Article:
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Photo decider sees O’Hanlon reclaim glory

Saturday, 22 July 2017 | Anonym



Australia’s fastest Paralympian Evan O’Hanlon (NSW) has overcome his bitter disappointment in Rio, after regaining his crown as the world’s fastest athlete with cerebral palsy.

O’Hanlon, who had famously remained undefeated in the 100m T38 until the Rio Paralympic Games, reclaimed the number one spot crossing the line in 11.07s (-1.6), ahead of China’s Jianwen Hu, who clocked in just millimetres behind.

 Coming down to a photo decider, it was the Australian who claimed victory; a medal performance he claims as his career best.

 “Coming into these World Championships, it’s the most pressure I’ve ever been under. Every other time in my career, I knew I could win from the start line, but after coming second in Rio, I had to prove that I am number one,” the 29-year-old said.

 “To come in, to be able to perform on the big stage again is amazing. This is the best medal I’ve ever won.”

In winning gold, O’Hanlon has now become Australia’s leading medallist at the World Para-Athletics Championships, alongside Paralympic great Neil Fuller, with a record of 11 medals.

“To be able to follow in the footsteps of a great man like Neil Fuller is awesome. I never thought that I would get there in my career, that I’d be one of Australia’s top medal takers.”

Continuing Australia’s success on the track was James Turner (NSW), who put on another stunning performance to claim his second world title at this championships, in the 400m T36.

Turner put in every ounce of energy to win in a time of 54.27s, causing him to fall over with muscle spasms at the finish line.

“It feels good to have another win under my belt, but it’s very bittersweet because I’m quite disappointed with how I ran that race,” Turner said.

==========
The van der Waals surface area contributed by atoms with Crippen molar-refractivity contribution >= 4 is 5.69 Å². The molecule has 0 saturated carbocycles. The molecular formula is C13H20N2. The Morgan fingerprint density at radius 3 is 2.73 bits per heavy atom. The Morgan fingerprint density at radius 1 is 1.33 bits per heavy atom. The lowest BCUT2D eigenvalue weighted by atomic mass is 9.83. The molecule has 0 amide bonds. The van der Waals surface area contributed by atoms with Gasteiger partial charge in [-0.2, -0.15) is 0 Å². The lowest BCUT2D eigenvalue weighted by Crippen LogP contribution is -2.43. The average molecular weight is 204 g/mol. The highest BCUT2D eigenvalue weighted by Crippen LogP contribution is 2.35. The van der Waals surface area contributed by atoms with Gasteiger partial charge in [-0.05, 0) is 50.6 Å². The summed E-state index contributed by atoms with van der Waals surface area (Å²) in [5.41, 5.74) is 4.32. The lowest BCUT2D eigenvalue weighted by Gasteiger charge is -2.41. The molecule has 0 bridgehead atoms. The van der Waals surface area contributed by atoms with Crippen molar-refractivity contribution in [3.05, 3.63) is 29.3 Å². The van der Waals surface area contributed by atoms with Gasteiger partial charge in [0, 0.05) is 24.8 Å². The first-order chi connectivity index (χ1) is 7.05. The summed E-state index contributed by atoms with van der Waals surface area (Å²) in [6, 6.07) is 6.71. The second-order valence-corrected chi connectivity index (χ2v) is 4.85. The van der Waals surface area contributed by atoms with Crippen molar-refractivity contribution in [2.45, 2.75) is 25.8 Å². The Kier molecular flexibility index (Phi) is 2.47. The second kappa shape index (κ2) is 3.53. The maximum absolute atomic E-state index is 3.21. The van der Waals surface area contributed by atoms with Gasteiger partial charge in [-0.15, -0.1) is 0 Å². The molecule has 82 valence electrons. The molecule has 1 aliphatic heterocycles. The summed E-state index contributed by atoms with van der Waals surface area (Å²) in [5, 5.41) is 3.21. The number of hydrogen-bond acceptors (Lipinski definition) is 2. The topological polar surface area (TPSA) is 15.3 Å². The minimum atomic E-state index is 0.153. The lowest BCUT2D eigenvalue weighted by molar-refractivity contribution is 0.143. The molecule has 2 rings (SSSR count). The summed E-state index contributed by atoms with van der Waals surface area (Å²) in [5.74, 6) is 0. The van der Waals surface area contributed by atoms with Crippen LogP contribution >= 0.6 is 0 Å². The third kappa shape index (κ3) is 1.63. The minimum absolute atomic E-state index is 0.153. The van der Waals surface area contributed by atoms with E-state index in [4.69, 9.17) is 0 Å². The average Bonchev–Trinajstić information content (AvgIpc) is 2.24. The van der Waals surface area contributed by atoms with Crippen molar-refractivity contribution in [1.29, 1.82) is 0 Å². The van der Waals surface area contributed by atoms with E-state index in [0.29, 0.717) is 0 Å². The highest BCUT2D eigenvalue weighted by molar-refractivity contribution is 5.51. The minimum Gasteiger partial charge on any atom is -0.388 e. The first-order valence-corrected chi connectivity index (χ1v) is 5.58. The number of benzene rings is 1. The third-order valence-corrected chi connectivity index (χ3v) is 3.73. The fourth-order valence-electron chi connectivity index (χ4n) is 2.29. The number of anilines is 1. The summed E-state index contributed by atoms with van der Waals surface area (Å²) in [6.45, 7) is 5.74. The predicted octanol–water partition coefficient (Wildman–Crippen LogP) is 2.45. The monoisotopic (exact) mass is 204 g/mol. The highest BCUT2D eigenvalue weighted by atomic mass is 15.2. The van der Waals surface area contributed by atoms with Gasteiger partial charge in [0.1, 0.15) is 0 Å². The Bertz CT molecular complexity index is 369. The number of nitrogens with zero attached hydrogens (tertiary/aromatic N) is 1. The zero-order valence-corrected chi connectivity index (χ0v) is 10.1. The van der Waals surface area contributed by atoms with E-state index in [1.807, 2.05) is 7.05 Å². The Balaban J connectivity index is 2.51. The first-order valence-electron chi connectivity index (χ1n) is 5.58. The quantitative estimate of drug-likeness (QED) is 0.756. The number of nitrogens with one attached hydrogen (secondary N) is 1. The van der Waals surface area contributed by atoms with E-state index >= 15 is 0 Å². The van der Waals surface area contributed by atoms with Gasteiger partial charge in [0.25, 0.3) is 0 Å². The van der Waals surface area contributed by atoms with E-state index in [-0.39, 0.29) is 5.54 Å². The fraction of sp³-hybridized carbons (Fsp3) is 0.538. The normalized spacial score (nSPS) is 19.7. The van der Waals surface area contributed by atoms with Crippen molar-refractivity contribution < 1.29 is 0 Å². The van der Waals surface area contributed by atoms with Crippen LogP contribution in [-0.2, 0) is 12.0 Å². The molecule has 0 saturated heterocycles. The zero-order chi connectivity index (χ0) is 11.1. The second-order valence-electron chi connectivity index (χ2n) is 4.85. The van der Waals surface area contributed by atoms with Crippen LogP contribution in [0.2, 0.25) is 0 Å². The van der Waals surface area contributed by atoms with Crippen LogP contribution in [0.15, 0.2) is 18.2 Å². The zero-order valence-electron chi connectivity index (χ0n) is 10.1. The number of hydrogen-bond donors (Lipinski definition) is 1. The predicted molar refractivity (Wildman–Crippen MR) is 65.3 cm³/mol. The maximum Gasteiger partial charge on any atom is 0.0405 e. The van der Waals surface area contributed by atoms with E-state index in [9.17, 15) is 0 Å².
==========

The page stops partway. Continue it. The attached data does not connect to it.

“I always thought I was going to win, but I thought I’d run it better tactically. I ran the first 350m way too quick. I felt fantastic, but I had no idea how fast I was going. In that last 50m, I had nothing left in my legs, I was stumbling towards that finish line, which wasn’t a good feeling at all.

Turner, who is competing at just his second international competition, will treat this as a key learning as he looks ahead to a promising career on the track.

“I have to learn to take it easy and not get carried away. With a little more experience, I’ll learn to cope with that.”

With an injured hamstring, dual Paralympian Torita Blake (QLD) managed to reclaim her world championship bronze medal in the 400m, and dedicated it to her grandfather who passed away just last month.

“I was running, aiming for a medal, and I got there. My grandfather passed away a month ago today, and I just wanted to do this for him,” she said.

“My hamstring has been playing up since the 200m, but I need to accept that not every day is going to be a PB day, and that’s okay. You get what you give on the day, and I’m glad I gave a medal-winning performance.”

Visibly in pain after the race, Blake, who also has a vision impairment, is mostly proud of not giving up.

“I could have stopped in the middle of the race and given up, but that’s not me. I don’t give up.”

Wheelchair racer Rheed McCracken (QLD) had a strong start in the 200m T34, finishing so close to silver that his bronze medal result came down to another photo-decider. McCracken finished in 27.81 (-1.5) behind the UAE’s Mohamed Alhammadi and four-time world champion Walid Ktila from Tunisia (27.14).

“We’ve been putting a lot of work into my sprints lately, but I wasn’t quite up there in the number one spot. I was coming in second for most of that race, but I could see in my peripherals that Mohamed was coming up on the side. I was hoping to be a bit closer to the finish at that point, but finishing with bronze is a pretty good way to end my Championships.”

In other results from day eight of competition, Sarah Edmiston (WA) finished in seventh place in the women’s F44 shot put, with a throw of 8.04m.

Australians at home can catch the action via a live stream at

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